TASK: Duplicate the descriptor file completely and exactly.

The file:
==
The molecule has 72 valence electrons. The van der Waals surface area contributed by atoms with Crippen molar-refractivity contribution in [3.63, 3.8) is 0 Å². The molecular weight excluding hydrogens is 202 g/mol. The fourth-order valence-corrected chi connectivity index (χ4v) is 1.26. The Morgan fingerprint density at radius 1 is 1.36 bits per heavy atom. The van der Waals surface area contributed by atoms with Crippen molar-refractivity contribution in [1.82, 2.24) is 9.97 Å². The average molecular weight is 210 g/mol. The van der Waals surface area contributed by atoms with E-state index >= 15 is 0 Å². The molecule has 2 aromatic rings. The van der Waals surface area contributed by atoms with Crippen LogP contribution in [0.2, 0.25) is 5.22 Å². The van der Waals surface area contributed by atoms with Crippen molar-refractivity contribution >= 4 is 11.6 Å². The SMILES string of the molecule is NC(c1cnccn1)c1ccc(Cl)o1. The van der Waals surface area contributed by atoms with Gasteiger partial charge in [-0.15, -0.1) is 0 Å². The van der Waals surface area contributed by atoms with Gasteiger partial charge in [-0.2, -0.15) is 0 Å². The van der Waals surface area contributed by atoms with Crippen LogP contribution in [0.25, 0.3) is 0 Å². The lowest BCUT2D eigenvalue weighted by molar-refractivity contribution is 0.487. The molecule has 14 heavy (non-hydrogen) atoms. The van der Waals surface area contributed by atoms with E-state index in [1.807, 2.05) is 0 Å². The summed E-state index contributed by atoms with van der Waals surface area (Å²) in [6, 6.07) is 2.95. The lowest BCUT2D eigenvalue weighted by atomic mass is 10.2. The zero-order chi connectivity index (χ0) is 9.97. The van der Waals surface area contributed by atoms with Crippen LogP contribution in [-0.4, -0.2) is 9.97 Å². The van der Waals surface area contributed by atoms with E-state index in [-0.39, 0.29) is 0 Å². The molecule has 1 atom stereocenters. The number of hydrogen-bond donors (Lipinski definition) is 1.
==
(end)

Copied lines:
The molecule has 72 valence electrons. The van der Waals surface area contributed by atoms with Crippen molar-refractivity contribution in [3.63, 3.8) is 0 Å². The molecular weight excluding hydrogens is 202 g/mol. The fourth-order valence-corrected chi connectivity index (χ4v) is 1.26. The Morgan fingerprint density at radius 1 is 1.36 bits per heavy atom. The van der Waals surface area contributed by atoms with Crippen molar-refractivity contribution in [1.82, 2.24) is 9.97 Å². The average molecular weight is 210 g/mol. The van der Waals surface area contributed by atoms with E-state index >= 15 is 0 Å². The molecule has 2 aromatic rings. The van der Waals surface area contributed by atoms with Crippen LogP contribution in [0.2, 0.25) is 5.22 Å². The van der Waals surface area contributed by atoms with Crippen molar-refractivity contribution >= 4 is 11.6 Å². The SMILES string of the molecule is NC(c1cnccn1)c1ccc(Cl)o1. The van der Waals surface area contributed by atoms with Gasteiger partial charge in [-0.15, -0.1) is 0 Å². The van der Waals surface area contributed by atoms with Gasteiger partial charge in [-0.2, -0.15) is 0 Å². The van der Waals surface area contributed by atoms with Crippen LogP contribution in [0.25, 0.3) is 0 Å². The lowest BCUT2D eigenvalue weighted by molar-refractivity contribution is 0.487. The molecule has 14 heavy (non-hydrogen) atoms. The van der Waals surface area contributed by atoms with E-state index in [1.807, 2.05) is 0 Å². The summed E-state index contributed by atoms with van der Waals surface area (Å²) in [6, 6.07) is 2.95. The lowest BCUT2D eigenvalue weighted by atomic mass is 10.2. The zero-order chi connectivity index (χ0) is 9.97. The van der Waals surface area contributed by atoms with Crippen LogP contribution in [-0.4, -0.2) is 9.97 Å². The van der Waals surface area contributed by atoms with E-state index in [-0.39, 0.29) is 0 Å². The molecule has 1 atom stereocenters. The number of hydrogen-bond donors (Lipinski definition) is 1.